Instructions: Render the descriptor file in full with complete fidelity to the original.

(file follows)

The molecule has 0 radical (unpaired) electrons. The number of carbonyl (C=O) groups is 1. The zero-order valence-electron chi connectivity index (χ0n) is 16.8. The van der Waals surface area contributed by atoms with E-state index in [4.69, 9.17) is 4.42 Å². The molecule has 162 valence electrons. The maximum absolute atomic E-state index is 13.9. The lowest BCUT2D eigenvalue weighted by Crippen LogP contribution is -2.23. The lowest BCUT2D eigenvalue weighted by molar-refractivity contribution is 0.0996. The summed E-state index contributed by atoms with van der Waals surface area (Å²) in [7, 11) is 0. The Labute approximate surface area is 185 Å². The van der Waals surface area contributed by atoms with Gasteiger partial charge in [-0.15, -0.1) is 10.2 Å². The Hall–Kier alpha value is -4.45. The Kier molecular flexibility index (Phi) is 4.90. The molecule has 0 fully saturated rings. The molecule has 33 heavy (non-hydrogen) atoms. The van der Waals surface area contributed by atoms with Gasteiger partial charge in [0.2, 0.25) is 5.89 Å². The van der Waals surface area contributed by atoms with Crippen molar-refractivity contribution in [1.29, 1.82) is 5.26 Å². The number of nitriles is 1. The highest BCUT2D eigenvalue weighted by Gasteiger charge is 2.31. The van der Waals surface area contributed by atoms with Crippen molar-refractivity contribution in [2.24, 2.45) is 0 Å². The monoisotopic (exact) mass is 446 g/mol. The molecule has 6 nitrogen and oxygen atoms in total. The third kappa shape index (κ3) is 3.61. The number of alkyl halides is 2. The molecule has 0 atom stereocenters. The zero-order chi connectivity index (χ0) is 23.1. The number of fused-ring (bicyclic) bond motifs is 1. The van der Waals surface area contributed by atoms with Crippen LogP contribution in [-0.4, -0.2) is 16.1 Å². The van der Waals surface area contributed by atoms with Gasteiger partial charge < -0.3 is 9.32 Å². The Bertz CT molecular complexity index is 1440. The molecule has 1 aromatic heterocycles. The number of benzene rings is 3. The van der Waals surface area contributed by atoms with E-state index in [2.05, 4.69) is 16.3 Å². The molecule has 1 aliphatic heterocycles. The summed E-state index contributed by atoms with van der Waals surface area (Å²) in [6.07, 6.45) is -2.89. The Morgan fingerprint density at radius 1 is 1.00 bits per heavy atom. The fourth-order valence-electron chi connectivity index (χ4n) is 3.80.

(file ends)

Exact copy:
The molecule has 0 radical (unpaired) electrons. The number of carbonyl (C=O) groups is 1. The zero-order valence-electron chi connectivity index (χ0n) is 16.8. The van der Waals surface area contributed by atoms with E-state index in [4.69, 9.17) is 4.42 Å². The molecule has 162 valence electrons. The maximum absolute atomic E-state index is 13.9. The lowest BCUT2D eigenvalue weighted by Crippen LogP contribution is -2.23. The lowest BCUT2D eigenvalue weighted by molar-refractivity contribution is 0.0996. The summed E-state index contributed by atoms with van der Waals surface area (Å²) in [7, 11) is 0. The Labute approximate surface area is 185 Å². The van der Waals surface area contributed by atoms with Gasteiger partial charge in [-0.15, -0.1) is 10.2 Å². The Hall–Kier alpha value is -4.45. The Kier molecular flexibility index (Phi) is 4.90. The molecule has 0 fully saturated rings. The molecule has 33 heavy (non-hydrogen) atoms. The van der Waals surface area contributed by atoms with Gasteiger partial charge in [0.2, 0.25) is 5.89 Å². The van der Waals surface area contributed by atoms with Crippen molar-refractivity contribution in [1.29, 1.82) is 5.26 Å². The number of nitriles is 1. The highest BCUT2D eigenvalue weighted by Gasteiger charge is 2.31. The van der Waals surface area contributed by atoms with Crippen molar-refractivity contribution in [2.24, 2.45) is 0 Å². The monoisotopic (exact) mass is 446 g/mol. The molecule has 6 nitrogen and oxygen atoms in total. The third kappa shape index (κ3) is 3.61. The number of alkyl halides is 2. The molecule has 0 atom stereocenters. The zero-order chi connectivity index (χ0) is 23.1. The number of fused-ring (bicyclic) bond motifs is 1. The van der Waals surface area contributed by atoms with Crippen LogP contribution in [-0.4, -0.2) is 16.1 Å². The van der Waals surface area contributed by atoms with Gasteiger partial charge < -0.3 is 9.32 Å². The Bertz CT molecular complexity index is 1440. The molecule has 1 aromatic heterocycles. The number of benzene rings is 3. The van der Waals surface area contributed by atoms with E-state index in [2.05, 4.69) is 16.3 Å². The molecule has 1 aliphatic heterocycles. The summed E-state index contributed by atoms with van der Waals surface area (Å²) in [6.07, 6.45) is -2.89. The Morgan fingerprint density at radius 1 is 1.00 bits per heavy atom. The fourth-order valence-electron chi connectivity index (χ4n) is 3.80.